• Area A2 contains the Fitness Centers, Dining Halls, some older Dormitories, Thrift Shop and Fire Department.
  • Area C contains Civil Engineering activities, Initial Issue, and contractor facilities.
  • Area D contains a soccer/football field and picnic area.
  • Area E, 16th Air Force Headquarters area, contains AFN, some communications functions (base operators) and K-9 facilities. The Italian Carabinieri (military police) also have their base headquarters in this area.
  • Area F is the flightline area, and by far the largest area in Aviano. This sprawling complex contains the active runway and two taxiways, the operational and support units: 31st Fighter Wing Commander's Office, a portion of the Traffic Management Office, Air Mobility Command Passenger Terminal, Supply, Security Force Offices, flying squadrons, new dormitories, Billiting, BX and Commissary, Food Court, Post Office, Movie Theater, Fitness Centers, Recreational Area (ball parks, track, campground), Golf Course, Pass & Registration, and Drivers Testing.

See also

References

  1. ^ Aviano Air Base, official site
  2. ^ Airport information for LIPA from DAFIF (effective October 2006)
  3. ^ Airport information for AVB at Great Circle Mapper. Source: DAFIF (effective Oct. 2006).
  4. ^ a b "CIA agents guilty of Italy kidnap". BBC News. 4 Novewmber 2009. http://news.bbc.co.uk/2/hi/8343123.stm.  
  5. ^ "Italians held over 'CIA kidnap'". BBC News. 5 July 2006. http://news.bbc.co.uk/2/hi/europe/5149464.stm.  
  6. ^ Paolo Biondani (24 June 2005). "I pm di Milano: arrestate gli agenti della Cia [Milan's prosecutors:"Arrest CIA agents"]" (in Italian). Corriere della Sera. http://www.corriere.it/Primo_Piano/Cronache/2005/06_Giugno/24/imam.shtml.  
  7. ^ Kent Harris (December 24-25, 2008). "DOD honors Aviano base for anti-terror security measures". Stars and Stripes. http://www.stripes.com/article.asp?section=104&article=59615.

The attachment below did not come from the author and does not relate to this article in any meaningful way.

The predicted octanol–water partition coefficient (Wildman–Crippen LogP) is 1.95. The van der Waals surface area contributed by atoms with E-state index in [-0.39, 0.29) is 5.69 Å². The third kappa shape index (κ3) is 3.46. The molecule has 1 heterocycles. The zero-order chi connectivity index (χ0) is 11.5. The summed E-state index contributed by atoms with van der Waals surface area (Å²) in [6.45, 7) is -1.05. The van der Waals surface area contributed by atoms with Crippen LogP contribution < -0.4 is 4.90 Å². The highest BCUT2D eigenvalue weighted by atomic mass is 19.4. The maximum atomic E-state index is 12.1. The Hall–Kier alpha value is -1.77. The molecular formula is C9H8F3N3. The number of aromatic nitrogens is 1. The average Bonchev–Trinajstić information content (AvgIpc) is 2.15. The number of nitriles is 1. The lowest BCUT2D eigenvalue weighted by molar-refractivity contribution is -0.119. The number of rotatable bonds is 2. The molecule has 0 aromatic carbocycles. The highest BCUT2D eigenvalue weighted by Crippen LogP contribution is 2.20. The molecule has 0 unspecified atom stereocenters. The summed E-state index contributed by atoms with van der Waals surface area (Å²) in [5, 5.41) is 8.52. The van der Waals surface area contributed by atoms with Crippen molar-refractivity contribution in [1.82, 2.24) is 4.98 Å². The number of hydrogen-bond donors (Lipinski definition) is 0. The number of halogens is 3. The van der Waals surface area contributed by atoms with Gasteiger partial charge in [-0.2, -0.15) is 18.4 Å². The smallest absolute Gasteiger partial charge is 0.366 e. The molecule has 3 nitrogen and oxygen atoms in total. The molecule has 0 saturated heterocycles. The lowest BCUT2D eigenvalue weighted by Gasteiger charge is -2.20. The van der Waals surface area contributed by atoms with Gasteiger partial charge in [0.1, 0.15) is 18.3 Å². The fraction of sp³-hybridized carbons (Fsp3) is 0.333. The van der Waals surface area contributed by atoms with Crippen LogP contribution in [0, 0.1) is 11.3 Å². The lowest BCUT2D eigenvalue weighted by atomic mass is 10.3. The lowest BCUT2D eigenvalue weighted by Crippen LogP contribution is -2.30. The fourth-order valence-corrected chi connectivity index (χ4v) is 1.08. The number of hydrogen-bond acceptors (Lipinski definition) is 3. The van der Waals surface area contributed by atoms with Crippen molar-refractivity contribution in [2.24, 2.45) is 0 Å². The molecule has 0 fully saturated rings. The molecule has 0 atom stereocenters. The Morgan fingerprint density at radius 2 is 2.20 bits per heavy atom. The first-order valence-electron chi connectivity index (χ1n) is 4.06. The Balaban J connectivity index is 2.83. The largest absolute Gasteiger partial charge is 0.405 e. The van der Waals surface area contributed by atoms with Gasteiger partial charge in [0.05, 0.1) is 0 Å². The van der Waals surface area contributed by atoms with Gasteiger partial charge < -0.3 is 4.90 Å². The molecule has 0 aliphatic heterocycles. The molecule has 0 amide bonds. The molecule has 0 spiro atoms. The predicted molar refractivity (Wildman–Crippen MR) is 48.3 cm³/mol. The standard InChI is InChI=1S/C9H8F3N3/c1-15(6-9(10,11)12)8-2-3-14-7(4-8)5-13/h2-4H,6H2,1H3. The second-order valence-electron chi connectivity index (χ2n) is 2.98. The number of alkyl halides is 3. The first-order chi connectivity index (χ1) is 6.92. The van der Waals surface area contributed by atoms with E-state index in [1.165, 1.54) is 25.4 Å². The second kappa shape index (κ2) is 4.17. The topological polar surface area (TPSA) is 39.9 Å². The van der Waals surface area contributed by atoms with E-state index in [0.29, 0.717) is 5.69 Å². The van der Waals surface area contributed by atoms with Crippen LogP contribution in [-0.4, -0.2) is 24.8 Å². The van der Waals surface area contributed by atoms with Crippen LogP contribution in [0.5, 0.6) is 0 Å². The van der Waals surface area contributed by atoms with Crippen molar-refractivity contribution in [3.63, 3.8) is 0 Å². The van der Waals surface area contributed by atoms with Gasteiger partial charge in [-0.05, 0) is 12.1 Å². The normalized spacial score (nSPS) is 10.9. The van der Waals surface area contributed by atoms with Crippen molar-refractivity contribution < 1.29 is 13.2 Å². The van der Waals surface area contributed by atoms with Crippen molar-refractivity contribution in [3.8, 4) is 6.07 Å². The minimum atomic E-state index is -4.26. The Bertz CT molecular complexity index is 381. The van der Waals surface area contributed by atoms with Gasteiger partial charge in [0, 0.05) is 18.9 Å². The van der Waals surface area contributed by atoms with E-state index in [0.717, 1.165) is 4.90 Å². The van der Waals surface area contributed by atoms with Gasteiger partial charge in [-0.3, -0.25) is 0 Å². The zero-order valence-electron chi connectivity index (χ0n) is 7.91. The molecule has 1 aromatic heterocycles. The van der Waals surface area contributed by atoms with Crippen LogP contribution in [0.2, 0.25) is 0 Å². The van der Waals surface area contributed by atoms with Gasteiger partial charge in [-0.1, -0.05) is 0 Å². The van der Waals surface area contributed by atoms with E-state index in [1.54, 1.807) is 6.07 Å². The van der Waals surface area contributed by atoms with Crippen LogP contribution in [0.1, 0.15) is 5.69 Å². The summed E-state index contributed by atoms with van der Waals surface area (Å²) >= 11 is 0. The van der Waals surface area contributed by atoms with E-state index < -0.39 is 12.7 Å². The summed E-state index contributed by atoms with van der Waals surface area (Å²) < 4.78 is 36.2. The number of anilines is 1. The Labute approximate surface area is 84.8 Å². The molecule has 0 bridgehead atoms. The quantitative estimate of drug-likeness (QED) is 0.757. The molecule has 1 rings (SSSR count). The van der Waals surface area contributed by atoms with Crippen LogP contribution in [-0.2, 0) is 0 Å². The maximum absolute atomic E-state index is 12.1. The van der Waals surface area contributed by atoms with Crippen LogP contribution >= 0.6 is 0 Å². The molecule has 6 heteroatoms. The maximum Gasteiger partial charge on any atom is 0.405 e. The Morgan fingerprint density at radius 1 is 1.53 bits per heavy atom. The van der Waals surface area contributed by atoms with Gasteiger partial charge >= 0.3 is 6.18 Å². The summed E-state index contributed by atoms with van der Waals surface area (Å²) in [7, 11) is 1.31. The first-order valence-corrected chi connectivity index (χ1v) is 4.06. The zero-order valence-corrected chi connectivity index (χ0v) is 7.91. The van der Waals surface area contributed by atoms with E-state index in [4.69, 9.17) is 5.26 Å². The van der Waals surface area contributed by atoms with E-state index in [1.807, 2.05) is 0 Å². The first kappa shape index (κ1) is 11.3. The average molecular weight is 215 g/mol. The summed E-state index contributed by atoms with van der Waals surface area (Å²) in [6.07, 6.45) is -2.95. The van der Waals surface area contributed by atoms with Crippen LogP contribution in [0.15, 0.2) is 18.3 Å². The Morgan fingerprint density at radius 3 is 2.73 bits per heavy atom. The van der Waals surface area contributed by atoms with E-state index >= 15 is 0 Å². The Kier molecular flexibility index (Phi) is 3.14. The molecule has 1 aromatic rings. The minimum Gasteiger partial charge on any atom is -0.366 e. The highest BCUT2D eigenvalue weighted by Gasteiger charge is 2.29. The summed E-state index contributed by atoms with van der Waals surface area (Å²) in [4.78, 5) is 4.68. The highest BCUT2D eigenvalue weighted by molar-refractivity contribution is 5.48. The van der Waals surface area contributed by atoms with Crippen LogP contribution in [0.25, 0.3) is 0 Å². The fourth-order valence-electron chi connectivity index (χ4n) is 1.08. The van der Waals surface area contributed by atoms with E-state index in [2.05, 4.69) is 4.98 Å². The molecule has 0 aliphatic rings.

Some of this text in an early version of this article was taken from pages on the Aviano Air Base website, which as a work of the U.S. Government is presumed to be a public domain resource. That information was supplemented by:

  • Donald, David (2004) Century Jets: USAF Frontline Fighters of the Cold War. AIRtime ISBN 1-880588-68-4
  • Endicott, Judy G. (1999) Active Air Force wings as of 1 October 1995; USAF active flying, space, and missile squadrons as of 1 October 1995. Maxwell AFB, Alabama: Office of Air Force History. CD-ROM.
  • Fletcher, Harry R. (1989) Air Force Bases Volume II, Active Air Force Bases outside the United States of America on 17 September 1982. Maxwell AFB, Alabama: Office of Air Force History. ISBN 0-912799-53-6
  • Martin, Patrick (1994). Tail Code: The Complete History of USAF Tactical Aircraft Tail Code Markings. Schiffer Military Aviation History. ISBN 0-88740-513-4.
  • Ravenstein, Charles A. (1984). Air Force Combat Wings Lineage and Honors Histories 1947-1977. Maxwell AFB, Alabama: Office of Air Force History. ISBN 0-912799-12-9.
  • Rogers, Brian (2005). United States Air Force Unit Designations Since 1978. Hinkley, England: Midland Publications. ISBN 1-85780-197-0.
  • USAAS-USAAC-USAAF-USAF Aircraft Serial Numbers--1908 to present

External links